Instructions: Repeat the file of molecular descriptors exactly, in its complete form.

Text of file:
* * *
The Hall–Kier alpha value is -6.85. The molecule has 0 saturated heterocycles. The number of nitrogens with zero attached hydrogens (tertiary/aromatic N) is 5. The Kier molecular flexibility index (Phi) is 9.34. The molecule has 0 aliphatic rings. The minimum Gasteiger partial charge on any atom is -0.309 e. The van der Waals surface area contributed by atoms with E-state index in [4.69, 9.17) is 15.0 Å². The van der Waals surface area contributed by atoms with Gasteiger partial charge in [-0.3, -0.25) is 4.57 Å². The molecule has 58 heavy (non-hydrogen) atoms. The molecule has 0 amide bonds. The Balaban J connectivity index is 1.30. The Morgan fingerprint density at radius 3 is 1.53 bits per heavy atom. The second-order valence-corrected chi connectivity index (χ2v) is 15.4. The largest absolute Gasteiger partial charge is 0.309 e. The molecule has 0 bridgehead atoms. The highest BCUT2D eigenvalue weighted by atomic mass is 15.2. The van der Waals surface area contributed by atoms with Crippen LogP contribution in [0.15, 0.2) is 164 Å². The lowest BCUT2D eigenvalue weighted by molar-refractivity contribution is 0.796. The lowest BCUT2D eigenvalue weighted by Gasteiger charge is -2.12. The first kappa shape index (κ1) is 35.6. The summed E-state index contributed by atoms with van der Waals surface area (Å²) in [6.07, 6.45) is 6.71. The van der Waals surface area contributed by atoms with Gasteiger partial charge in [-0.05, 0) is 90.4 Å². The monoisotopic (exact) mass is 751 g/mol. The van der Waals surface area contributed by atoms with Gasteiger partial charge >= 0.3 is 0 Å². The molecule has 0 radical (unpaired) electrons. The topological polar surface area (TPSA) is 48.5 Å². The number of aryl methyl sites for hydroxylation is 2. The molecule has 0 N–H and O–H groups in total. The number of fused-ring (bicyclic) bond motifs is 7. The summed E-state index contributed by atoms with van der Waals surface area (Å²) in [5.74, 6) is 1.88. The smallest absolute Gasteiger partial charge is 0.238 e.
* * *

The Hall–Kier alpha value is -6.85. The molecule has 0 saturated heterocycles. The number of nitrogens with zero attached hydrogens (tertiary/aromatic N) is 5. The Kier molecular flexibility index (Phi) is 9.34. The molecule has 0 aliphatic rings. The minimum Gasteiger partial charge on any atom is -0.309 e. The van der Waals surface area contributed by atoms with E-state index in [4.69, 9.17) is 15.0 Å². The van der Waals surface area contributed by atoms with Gasteiger partial charge in [-0.3, -0.25) is 4.57 Å². The molecule has 58 heavy (non-hydrogen) atoms. The molecule has 0 amide bonds. The Balaban J connectivity index is 1.30. The Morgan fingerprint density at radius 3 is 1.53 bits per heavy atom. The second-order valence-corrected chi connectivity index (χ2v) is 15.4. The largest absolute Gasteiger partial charge is 0.309 e. The molecule has 0 bridgehead atoms. The highest BCUT2D eigenvalue weighted by atomic mass is 15.2. The van der Waals surface area contributed by atoms with Crippen LogP contribution in [0.15, 0.2) is 164 Å². The lowest BCUT2D eigenvalue weighted by molar-refractivity contribution is 0.796. The lowest BCUT2D eigenvalue weighted by Gasteiger charge is -2.12. The first kappa shape index (κ1) is 35.6. The summed E-state index contributed by atoms with van der Waals surface area (Å²) in [6.07, 6.45) is 6.71. The van der Waals surface area contributed by atoms with Gasteiger partial charge in [-0.05, 0) is 90.4 Å². The monoisotopic (exact) mass is 751 g/mol. The van der Waals surface area contributed by atoms with Gasteiger partial charge >= 0.3 is 0 Å². The molecule has 0 radical (unpaired) electrons. The topological polar surface area (TPSA) is 48.5 Å². The number of aryl methyl sites for hydroxylation is 2. The molecule has 0 N–H and O–H groups in total. The number of fused-ring (bicyclic) bond motifs is 7. The summed E-state index contributed by atoms with van der Waals surface area (Å²) in [5.74, 6) is 1.88. The smallest absolute Gasteiger partial charge is 0.238 e.